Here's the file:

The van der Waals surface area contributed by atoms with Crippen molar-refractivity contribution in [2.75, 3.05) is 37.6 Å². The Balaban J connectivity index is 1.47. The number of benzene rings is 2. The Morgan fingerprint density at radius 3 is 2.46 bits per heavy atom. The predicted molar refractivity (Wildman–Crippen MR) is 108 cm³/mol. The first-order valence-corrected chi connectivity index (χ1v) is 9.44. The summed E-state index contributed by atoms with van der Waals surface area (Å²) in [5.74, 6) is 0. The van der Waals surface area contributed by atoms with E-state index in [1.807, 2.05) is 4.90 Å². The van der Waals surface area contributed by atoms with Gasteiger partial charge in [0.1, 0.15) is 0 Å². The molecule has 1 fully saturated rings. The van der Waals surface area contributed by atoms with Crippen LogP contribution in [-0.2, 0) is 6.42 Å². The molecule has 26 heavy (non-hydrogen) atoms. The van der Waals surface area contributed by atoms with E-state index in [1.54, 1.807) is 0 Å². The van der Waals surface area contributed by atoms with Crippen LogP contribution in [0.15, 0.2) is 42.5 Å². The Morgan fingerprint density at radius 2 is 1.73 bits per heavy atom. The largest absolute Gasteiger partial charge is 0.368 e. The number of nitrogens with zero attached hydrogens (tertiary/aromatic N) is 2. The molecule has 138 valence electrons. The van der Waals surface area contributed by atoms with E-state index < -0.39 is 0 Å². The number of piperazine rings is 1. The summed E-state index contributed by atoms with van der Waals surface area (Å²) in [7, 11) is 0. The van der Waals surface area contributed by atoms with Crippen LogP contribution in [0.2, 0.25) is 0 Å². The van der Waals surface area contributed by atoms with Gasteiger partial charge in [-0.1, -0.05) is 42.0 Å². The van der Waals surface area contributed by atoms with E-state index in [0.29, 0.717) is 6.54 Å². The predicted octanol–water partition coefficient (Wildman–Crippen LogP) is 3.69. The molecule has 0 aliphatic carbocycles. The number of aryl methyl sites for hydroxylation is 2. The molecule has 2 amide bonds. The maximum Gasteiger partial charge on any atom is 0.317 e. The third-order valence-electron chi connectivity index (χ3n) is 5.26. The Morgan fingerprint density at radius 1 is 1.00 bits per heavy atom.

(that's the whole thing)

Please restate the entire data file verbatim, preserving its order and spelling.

The van der Waals surface area contributed by atoms with Crippen molar-refractivity contribution in [2.75, 3.05) is 37.6 Å². The Balaban J connectivity index is 1.47. The number of benzene rings is 2. The Morgan fingerprint density at radius 3 is 2.46 bits per heavy atom. The predicted molar refractivity (Wildman–Crippen MR) is 108 cm³/mol. The first-order valence-corrected chi connectivity index (χ1v) is 9.44. The summed E-state index contributed by atoms with van der Waals surface area (Å²) in [5.74, 6) is 0. The van der Waals surface area contributed by atoms with E-state index in [1.807, 2.05) is 4.90 Å². The van der Waals surface area contributed by atoms with Gasteiger partial charge in [0.1, 0.15) is 0 Å². The molecule has 1 fully saturated rings. The van der Waals surface area contributed by atoms with Crippen LogP contribution in [-0.2, 0) is 6.42 Å². The molecule has 26 heavy (non-hydrogen) atoms. The van der Waals surface area contributed by atoms with E-state index in [1.54, 1.807) is 0 Å². The van der Waals surface area contributed by atoms with Crippen LogP contribution in [0.15, 0.2) is 42.5 Å². The Morgan fingerprint density at radius 2 is 1.73 bits per heavy atom. The largest absolute Gasteiger partial charge is 0.368 e. The number of nitrogens with zero attached hydrogens (tertiary/aromatic N) is 2. The molecule has 138 valence electrons. The van der Waals surface area contributed by atoms with E-state index < -0.39 is 0 Å². The number of piperazine rings is 1. The summed E-state index contributed by atoms with van der Waals surface area (Å²) in [7, 11) is 0. The van der Waals surface area contributed by atoms with Crippen LogP contribution in [0.2, 0.25) is 0 Å². The van der Waals surface area contributed by atoms with Gasteiger partial charge in [-0.1, -0.05) is 42.0 Å². The van der Waals surface area contributed by atoms with E-state index in [0.29, 0.717) is 6.54 Å². The predicted octanol–water partition coefficient (Wildman–Crippen LogP) is 3.69. The molecule has 0 aliphatic carbocycles. The number of aryl methyl sites for hydroxylation is 2. The molecule has 2 amide bonds. The maximum Gasteiger partial charge on any atom is 0.317 e. The third-order valence-electron chi connectivity index (χ3n) is 5.26. The Morgan fingerprint density at radius 1 is 1.00 bits per heavy atom.